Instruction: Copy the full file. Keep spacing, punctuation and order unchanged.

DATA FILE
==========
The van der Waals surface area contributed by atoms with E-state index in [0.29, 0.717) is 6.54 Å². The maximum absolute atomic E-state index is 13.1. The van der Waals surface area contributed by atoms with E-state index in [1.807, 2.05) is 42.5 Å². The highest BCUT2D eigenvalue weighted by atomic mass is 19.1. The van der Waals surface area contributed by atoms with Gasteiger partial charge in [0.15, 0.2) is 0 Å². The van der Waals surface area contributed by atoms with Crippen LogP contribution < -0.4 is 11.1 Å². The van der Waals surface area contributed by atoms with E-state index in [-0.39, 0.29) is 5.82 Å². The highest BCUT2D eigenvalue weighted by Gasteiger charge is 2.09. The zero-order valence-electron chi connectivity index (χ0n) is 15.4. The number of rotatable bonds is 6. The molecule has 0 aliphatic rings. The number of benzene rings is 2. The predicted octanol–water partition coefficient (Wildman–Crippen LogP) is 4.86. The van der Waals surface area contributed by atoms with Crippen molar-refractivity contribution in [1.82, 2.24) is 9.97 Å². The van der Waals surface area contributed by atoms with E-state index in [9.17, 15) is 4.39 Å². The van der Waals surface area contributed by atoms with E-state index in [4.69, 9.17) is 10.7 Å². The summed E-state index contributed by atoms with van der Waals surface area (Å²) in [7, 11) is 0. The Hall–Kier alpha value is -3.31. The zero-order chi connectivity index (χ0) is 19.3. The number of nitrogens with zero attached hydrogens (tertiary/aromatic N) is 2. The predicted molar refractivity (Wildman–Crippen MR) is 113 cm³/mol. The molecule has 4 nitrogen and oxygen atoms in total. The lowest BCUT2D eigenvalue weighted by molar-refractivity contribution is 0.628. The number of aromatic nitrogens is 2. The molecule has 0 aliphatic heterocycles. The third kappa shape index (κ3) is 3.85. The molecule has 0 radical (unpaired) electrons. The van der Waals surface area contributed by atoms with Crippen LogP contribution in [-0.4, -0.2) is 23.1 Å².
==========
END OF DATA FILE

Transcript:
The van der Waals surface area contributed by atoms with E-state index in [0.29, 0.717) is 6.54 Å². The maximum absolute atomic E-state index is 13.1. The van der Waals surface area contributed by atoms with E-state index in [1.807, 2.05) is 42.5 Å². The highest BCUT2D eigenvalue weighted by atomic mass is 19.1. The van der Waals surface area contributed by atoms with Gasteiger partial charge in [0.15, 0.2) is 0 Å². The van der Waals surface area contributed by atoms with Crippen LogP contribution < -0.4 is 11.1 Å². The van der Waals surface area contributed by atoms with E-state index in [-0.39, 0.29) is 5.82 Å². The highest BCUT2D eigenvalue weighted by Gasteiger charge is 2.09. The zero-order valence-electron chi connectivity index (χ0n) is 15.4. The number of rotatable bonds is 6. The molecule has 0 aliphatic rings. The number of benzene rings is 2. The predicted octanol–water partition coefficient (Wildman–Crippen LogP) is 4.86. The van der Waals surface area contributed by atoms with Crippen molar-refractivity contribution in [1.82, 2.24) is 9.97 Å². The van der Waals surface area contributed by atoms with E-state index in [9.17, 15) is 4.39 Å². The van der Waals surface area contributed by atoms with E-state index in [4.69, 9.17) is 10.7 Å². The summed E-state index contributed by atoms with van der Waals surface area (Å²) in [7, 11) is 0. The Hall–Kier alpha value is -3.31. The zero-order chi connectivity index (χ0) is 19.3. The number of nitrogens with zero attached hydrogens (tertiary/aromatic N) is 2. The predicted molar refractivity (Wildman–Crippen MR) is 113 cm³/mol. The molecule has 4 nitrogen and oxygen atoms in total. The lowest BCUT2D eigenvalue weighted by molar-refractivity contribution is 0.628. The number of aromatic nitrogens is 2. The molecule has 0 aliphatic heterocycles. The third kappa shape index (κ3) is 3.85. The molecule has 0 radical (unpaired) electrons. The van der Waals surface area contributed by atoms with Crippen LogP contribution in [-0.4, -0.2) is 23.1 Å².